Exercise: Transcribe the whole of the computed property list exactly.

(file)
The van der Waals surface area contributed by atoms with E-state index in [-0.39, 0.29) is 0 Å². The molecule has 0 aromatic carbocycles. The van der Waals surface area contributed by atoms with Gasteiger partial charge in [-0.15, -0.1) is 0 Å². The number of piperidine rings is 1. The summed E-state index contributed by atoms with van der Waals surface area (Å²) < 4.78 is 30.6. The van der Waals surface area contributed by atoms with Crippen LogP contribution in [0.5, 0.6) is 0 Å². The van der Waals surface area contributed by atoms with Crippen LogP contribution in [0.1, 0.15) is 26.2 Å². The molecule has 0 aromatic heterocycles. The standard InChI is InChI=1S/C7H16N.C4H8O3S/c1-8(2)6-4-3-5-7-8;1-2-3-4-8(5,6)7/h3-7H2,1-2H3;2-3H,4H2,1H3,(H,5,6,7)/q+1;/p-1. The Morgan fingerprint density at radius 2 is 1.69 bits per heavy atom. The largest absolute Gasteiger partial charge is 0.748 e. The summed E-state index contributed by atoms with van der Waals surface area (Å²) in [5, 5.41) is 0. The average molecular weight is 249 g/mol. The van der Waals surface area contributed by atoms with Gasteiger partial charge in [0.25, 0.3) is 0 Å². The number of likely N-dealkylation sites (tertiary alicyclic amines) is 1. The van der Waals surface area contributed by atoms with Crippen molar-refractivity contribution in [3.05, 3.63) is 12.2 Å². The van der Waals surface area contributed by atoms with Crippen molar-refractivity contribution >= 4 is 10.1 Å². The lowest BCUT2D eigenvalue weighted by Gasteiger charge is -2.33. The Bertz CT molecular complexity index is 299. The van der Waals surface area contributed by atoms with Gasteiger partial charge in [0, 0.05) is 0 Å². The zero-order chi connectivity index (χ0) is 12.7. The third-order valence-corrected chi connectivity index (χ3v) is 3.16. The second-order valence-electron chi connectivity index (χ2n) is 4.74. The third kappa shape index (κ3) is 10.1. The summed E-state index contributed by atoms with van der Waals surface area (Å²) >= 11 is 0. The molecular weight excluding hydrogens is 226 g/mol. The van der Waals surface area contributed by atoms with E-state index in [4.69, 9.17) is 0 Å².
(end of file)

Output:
The van der Waals surface area contributed by atoms with E-state index in [-0.39, 0.29) is 0 Å². The molecule has 0 aromatic carbocycles. The van der Waals surface area contributed by atoms with Gasteiger partial charge in [-0.15, -0.1) is 0 Å². The number of piperidine rings is 1. The summed E-state index contributed by atoms with van der Waals surface area (Å²) < 4.78 is 30.6. The van der Waals surface area contributed by atoms with Crippen LogP contribution in [0.5, 0.6) is 0 Å². The van der Waals surface area contributed by atoms with Crippen LogP contribution in [0.1, 0.15) is 26.2 Å². The molecule has 0 aromatic heterocycles. The standard InChI is InChI=1S/C7H16N.C4H8O3S/c1-8(2)6-4-3-5-7-8;1-2-3-4-8(5,6)7/h3-7H2,1-2H3;2-3H,4H2,1H3,(H,5,6,7)/q+1;/p-1. The Morgan fingerprint density at radius 2 is 1.69 bits per heavy atom. The largest absolute Gasteiger partial charge is 0.748 e. The summed E-state index contributed by atoms with van der Waals surface area (Å²) in [5, 5.41) is 0. The average molecular weight is 249 g/mol. The van der Waals surface area contributed by atoms with Gasteiger partial charge in [0.25, 0.3) is 0 Å². The number of likely N-dealkylation sites (tertiary alicyclic amines) is 1. The van der Waals surface area contributed by atoms with Crippen molar-refractivity contribution in [3.05, 3.63) is 12.2 Å². The van der Waals surface area contributed by atoms with Crippen molar-refractivity contribution >= 4 is 10.1 Å². The lowest BCUT2D eigenvalue weighted by Gasteiger charge is -2.33. The Bertz CT molecular complexity index is 299. The van der Waals surface area contributed by atoms with Gasteiger partial charge in [0, 0.05) is 0 Å². The zero-order chi connectivity index (χ0) is 12.7. The third-order valence-corrected chi connectivity index (χ3v) is 3.16. The second-order valence-electron chi connectivity index (χ2n) is 4.74. The third kappa shape index (κ3) is 10.1. The summed E-state index contributed by atoms with van der Waals surface area (Å²) >= 11 is 0. The molecular weight excluding hydrogens is 226 g/mol. The van der Waals surface area contributed by atoms with E-state index in [4.69, 9.17) is 0 Å².